Detroit EM Orders Investigation Into Pension Funds
DETROIT (WWJ/AP) - Detroit Emergency Manager Kevyn Orr has ordered a fraud and corruption investigation into the police and fire pension fund and general employee pension fund.
Detroit was reportedly at least $50 million behind in payments in its pension funds as of last month. Orr said the funds may be underfunded by 35 to 40 percent.
The review will be looking for potential fraud and the findings, if anything is wrong, will be turned over to state or federal authorities.
A report on the probe is due in 60 days.
The order was signed on the same day members of Orr’s restructuring team met with union leaders on plans to cut into health care and pensions as part of city debt restructuring.
The joint investigation will be led by Detroit’s auditor general and inspector general, who will report their findings to Orr within 60 days.
“As we’ve looked into the various operations into the pensions and other benefits, we found some irregularities that we wanted to look at,” Orr spokesman Bill Nowling said.
Nowling said questions have also arisen regarding the pension funds’ investment strategy.
“If the funds had just been invested in blue chip stocks over the last 10 years, they would not be under-funded at all. (As a) matter of fact, the market has come back since the recession,” Nowling said. “So, if they’d just invested in normal, conservative strategy — and implemented that strategy— there’d be no problem now. So, we’re going to have to ask the question ‘Why didn’t you do that?’”
Orr has warned that without millions of dollars in concessions on bond and pension debt the city risks going into municipal bankruptcy. He met last week with about 180 bond insurers, pension trustees, union representatives and other creditors on concessions needed to keep Detroit out of bankruptcy.
His team said Detroit is defaulting on about $2.5 billion in unsecured debt and is asking creditors to take about 10 cents on the dollar of what the city owes them. Underfunded pension claims likely would get less than that.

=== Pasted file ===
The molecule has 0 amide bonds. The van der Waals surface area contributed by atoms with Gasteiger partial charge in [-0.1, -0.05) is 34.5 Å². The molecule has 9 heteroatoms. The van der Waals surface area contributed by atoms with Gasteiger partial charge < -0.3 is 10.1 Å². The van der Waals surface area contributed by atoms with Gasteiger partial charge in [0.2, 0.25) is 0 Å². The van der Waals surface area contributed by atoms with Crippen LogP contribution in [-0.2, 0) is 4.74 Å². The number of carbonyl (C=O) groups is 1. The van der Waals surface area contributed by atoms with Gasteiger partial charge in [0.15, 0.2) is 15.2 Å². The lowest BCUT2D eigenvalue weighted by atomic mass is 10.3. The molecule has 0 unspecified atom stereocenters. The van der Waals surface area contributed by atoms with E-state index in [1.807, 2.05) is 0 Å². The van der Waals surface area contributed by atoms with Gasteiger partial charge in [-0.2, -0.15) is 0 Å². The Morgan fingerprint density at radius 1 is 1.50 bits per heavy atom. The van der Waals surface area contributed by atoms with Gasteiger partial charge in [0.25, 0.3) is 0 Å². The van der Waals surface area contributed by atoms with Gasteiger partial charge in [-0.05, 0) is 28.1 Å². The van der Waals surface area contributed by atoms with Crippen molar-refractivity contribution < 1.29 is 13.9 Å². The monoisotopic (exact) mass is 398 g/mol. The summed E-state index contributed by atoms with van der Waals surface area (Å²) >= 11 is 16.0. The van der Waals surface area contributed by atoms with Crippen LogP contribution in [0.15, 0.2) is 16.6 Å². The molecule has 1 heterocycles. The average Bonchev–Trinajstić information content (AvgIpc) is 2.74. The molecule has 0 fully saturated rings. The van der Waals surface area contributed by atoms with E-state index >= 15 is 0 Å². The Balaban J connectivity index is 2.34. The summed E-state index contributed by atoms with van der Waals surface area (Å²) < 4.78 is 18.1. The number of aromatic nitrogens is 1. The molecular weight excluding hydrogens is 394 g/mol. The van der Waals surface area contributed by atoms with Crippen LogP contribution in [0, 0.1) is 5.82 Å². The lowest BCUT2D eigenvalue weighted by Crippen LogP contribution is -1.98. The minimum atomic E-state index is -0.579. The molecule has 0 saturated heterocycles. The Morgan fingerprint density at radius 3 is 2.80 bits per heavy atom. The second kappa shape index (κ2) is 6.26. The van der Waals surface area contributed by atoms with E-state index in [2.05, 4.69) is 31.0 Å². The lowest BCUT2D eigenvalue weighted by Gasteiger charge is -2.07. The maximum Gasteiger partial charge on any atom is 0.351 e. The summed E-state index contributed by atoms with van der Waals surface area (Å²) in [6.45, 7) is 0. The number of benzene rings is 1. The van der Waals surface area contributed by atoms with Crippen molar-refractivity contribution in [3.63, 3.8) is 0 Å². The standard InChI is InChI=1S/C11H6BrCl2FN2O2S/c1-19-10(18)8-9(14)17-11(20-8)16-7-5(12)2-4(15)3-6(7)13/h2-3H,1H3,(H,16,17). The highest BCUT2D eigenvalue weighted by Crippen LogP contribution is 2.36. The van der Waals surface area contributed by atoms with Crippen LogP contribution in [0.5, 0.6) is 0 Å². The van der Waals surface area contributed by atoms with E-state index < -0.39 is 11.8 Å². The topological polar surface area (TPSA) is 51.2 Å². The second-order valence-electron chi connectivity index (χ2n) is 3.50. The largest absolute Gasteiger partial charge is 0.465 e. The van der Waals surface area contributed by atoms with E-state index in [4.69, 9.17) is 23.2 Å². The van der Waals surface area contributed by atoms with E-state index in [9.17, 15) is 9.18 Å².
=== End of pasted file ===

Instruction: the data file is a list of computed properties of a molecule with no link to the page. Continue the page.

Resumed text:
The cash-strapped city owes about $3.5 billion to Detroit’s general services pension fund and its police and fire pension fund, according to Orr spokesman Bill Nowling.
Orr, a bankruptcy expert, was hired by the state in March to fix Detroit’s finances. The city’s budget deficit is approaching $380 million. Orr has said long-term debt could top $17 billion.
His investigation order into the pension systems follows years of mismanagement and allegations of corruption associated with the funds.
An executive overseeing $200 million in real estate investments pleaded guilty earlier this year to conspiring to bribe a city treasurer to get business. The former city treasurer also is under indictment.
Earlier this year, an Alabama businessman agreed to pay $4 million to settle a lawsuit with Detroit’s pension funds over a loan to his freight airline. Donald Watkins was sued in 2008 after the pension funds said he missed a loan payment and broke other agreements.
And a federal grand jury in March indicted a former general counsel for Detroit’s police and fire pension fund. The government says Ronald Zajac forced people who had business with the pension funds to pay thousands in cash to benefit pension trustees.
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